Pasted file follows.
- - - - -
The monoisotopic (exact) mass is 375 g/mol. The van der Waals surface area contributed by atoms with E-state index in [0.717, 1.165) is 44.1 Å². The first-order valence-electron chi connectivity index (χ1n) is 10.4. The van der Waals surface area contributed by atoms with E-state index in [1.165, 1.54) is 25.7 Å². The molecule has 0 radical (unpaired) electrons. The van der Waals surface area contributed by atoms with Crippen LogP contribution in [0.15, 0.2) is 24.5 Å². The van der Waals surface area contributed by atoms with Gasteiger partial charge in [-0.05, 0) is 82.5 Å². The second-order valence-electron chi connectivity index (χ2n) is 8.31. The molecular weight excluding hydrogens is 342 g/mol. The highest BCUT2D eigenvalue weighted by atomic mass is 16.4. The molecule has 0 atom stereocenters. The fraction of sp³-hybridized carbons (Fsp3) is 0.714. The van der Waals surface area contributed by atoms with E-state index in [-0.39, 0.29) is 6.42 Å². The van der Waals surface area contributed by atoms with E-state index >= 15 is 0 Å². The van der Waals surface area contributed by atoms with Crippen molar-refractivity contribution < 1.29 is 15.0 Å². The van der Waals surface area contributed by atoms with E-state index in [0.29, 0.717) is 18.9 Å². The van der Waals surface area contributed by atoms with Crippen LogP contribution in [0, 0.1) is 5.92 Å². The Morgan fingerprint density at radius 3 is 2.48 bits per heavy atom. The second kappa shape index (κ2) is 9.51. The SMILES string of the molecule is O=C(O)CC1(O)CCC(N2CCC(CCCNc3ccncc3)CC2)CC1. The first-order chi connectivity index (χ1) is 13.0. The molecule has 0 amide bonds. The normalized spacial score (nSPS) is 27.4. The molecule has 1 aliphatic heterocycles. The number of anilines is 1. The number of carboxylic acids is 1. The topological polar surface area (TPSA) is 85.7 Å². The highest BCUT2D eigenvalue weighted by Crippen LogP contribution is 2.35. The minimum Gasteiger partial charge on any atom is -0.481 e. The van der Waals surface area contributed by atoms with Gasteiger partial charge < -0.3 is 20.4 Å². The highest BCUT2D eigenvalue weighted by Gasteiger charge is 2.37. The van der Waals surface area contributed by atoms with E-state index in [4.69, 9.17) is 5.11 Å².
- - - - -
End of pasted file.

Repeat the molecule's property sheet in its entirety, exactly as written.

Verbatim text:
The monoisotopic (exact) mass is 375 g/mol. The van der Waals surface area contributed by atoms with E-state index in [0.717, 1.165) is 44.1 Å². The first-order valence-electron chi connectivity index (χ1n) is 10.4. The van der Waals surface area contributed by atoms with E-state index in [1.165, 1.54) is 25.7 Å². The molecule has 0 radical (unpaired) electrons. The van der Waals surface area contributed by atoms with Crippen LogP contribution in [0.15, 0.2) is 24.5 Å². The van der Waals surface area contributed by atoms with Gasteiger partial charge in [-0.05, 0) is 82.5 Å². The second-order valence-electron chi connectivity index (χ2n) is 8.31. The molecular weight excluding hydrogens is 342 g/mol. The highest BCUT2D eigenvalue weighted by atomic mass is 16.4. The molecule has 0 atom stereocenters. The fraction of sp³-hybridized carbons (Fsp3) is 0.714. The van der Waals surface area contributed by atoms with E-state index in [-0.39, 0.29) is 6.42 Å². The van der Waals surface area contributed by atoms with E-state index >= 15 is 0 Å². The van der Waals surface area contributed by atoms with Crippen molar-refractivity contribution < 1.29 is 15.0 Å². The van der Waals surface area contributed by atoms with E-state index in [0.29, 0.717) is 18.9 Å². The van der Waals surface area contributed by atoms with Crippen LogP contribution in [0, 0.1) is 5.92 Å². The Morgan fingerprint density at radius 3 is 2.48 bits per heavy atom. The second kappa shape index (κ2) is 9.51. The SMILES string of the molecule is O=C(O)CC1(O)CCC(N2CCC(CCCNc3ccncc3)CC2)CC1. The first-order chi connectivity index (χ1) is 13.0. The molecule has 0 amide bonds. The normalized spacial score (nSPS) is 27.4. The molecule has 1 aliphatic heterocycles. The number of anilines is 1. The number of carboxylic acids is 1. The topological polar surface area (TPSA) is 85.7 Å². The highest BCUT2D eigenvalue weighted by Crippen LogP contribution is 2.35. The minimum Gasteiger partial charge on any atom is -0.481 e. The van der Waals surface area contributed by atoms with Gasteiger partial charge < -0.3 is 20.4 Å². The highest BCUT2D eigenvalue weighted by Gasteiger charge is 2.37. The van der Waals surface area contributed by atoms with E-state index in [4.69, 9.17) is 5.11 Å².